Koreas close to cooperate North's nuclear standoff

The two Koreas were close to agreeing Friday to cooperate in seeking a peaceful resolution of the North's nuclear standoff, but remained apart on other key issues, causing a delay in the North Korean delegation's departure. Delegates from North and South Korea at the Cabinet-level talks were making last-ditch efforts to finalize a joint statement, which was supposed to have been signed Thursday evening on the southern resort island of Jeju.

The North's demand that South Korean visitors be allowed to visit politically sensitive places in the North was the main sticking point, an official close to the inter-Korean talks told reporters on condition his name not be used because of the ongoing talks.

The South has declined to let its citizens visit certain places due to concerns that they could be seen as glorifying the North's regime and cult of personality around founding ruler Kim Il Sung. Some of the North Korean delegates were seen walking out of the hotel where the talks were taking place and wandering around in the lobby with their baggage, ising questions whether they were getting ready to leave without signing the statement. The North Koreans had initially planned to leave for Pyongyang at midmorning Friday. However, South Korean Unification Ministry spokesman Yang Chang-seok said "it looks like we will be able to agree on the joint statement today."

While it wasn't clear if Seoul would secure a firm commitment from the North Koreans to return to international talks on the North's nuclear weapons program, the two Koreas had nearly agreed on cooperating for a peaceful resolution of the issue, the official said Thursday.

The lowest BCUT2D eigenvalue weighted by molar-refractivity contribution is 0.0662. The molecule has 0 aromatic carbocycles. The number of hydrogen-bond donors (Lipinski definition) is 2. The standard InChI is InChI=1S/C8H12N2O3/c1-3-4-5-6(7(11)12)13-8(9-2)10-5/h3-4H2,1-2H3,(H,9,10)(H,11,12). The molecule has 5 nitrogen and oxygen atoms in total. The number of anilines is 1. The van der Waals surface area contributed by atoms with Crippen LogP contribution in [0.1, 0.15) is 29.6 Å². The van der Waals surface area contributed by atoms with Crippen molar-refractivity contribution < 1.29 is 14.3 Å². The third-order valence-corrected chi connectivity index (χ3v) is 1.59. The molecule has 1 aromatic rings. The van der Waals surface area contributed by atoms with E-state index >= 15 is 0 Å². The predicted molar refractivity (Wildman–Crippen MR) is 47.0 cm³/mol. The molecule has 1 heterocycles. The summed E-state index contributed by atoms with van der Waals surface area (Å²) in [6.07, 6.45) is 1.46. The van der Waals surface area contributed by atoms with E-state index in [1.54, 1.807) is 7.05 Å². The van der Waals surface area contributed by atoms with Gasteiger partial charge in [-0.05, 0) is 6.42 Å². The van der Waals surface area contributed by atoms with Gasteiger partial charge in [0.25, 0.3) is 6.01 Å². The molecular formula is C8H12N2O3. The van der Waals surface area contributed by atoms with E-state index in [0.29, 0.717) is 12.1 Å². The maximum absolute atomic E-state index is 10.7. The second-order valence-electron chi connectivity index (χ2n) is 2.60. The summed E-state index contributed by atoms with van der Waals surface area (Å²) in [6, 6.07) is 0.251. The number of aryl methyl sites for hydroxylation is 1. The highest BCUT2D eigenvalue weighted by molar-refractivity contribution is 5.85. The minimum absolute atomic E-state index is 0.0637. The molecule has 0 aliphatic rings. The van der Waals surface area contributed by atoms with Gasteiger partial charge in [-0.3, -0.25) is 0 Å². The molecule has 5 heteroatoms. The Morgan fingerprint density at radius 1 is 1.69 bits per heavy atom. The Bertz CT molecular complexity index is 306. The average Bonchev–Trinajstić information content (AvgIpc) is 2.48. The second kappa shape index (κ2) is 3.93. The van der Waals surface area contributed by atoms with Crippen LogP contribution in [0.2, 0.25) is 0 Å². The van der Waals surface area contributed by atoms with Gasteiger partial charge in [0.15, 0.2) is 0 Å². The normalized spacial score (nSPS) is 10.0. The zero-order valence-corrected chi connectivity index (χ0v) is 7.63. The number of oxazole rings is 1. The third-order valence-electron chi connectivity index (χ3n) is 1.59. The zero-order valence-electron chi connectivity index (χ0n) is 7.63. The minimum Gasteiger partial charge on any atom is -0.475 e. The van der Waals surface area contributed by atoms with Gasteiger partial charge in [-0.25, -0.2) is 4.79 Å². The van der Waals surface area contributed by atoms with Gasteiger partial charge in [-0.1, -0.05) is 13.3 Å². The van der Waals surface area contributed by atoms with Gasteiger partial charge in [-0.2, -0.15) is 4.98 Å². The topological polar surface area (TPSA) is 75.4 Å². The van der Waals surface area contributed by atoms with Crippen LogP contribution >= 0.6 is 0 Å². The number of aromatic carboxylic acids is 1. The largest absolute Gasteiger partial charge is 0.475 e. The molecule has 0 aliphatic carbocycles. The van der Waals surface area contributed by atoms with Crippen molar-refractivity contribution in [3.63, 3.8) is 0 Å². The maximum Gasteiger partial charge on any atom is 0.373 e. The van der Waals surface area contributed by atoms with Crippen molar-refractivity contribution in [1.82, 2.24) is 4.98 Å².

North Korea threatened last week to stay away from the arms talks until the United States lifts financial sanctions against Pyongyang for alleged illicit activities, including money laundering and counterfeiting.

The latest spat between Washington and Pyongyang has dimmed prospects for the implementation of a breakthrough Sept. 19 joint statement in which the North agreed to abandon its nuclear programs in exchange for aid and security guarantees.

South Korea had hoped to use their highest-level dialogue channel, the 17th such meeting, with the North to convince the communist nation to return to the nuclear negotiations. The talks also involve China, Japan and Russia.

"It looks like the North thinks the U.S. is the cause of the latest stumbling block to the six-party talks," South Korean spokesman Kim Chun-sig said Thursday. "The North's position is that the nuclear issue should be resolved with the United States." Unification Minister Chung Dong-young, head of the South Korean delegation to the inter-Korean talks, is to travel Sunday to Washington, where he is expected to relay the North's position and try to bring both sides back to the negotiating table.

The North repeated its calls Thursday for the United States to lift the financial sanctions.

"The only way for the Bush group to get rid of its present deplorable position is to lift its financial sanctions against (North Korea) and sincerely work to find a solution to the problem at the six-party talks," the country's official Korean Central News Agency said. Other key issues being addressed in the inter-Korean talks include South Korean abductees and prisoners of war still believed to be held in the North, and setting a date for inter-Korean military talks, reports the AP. I.L.

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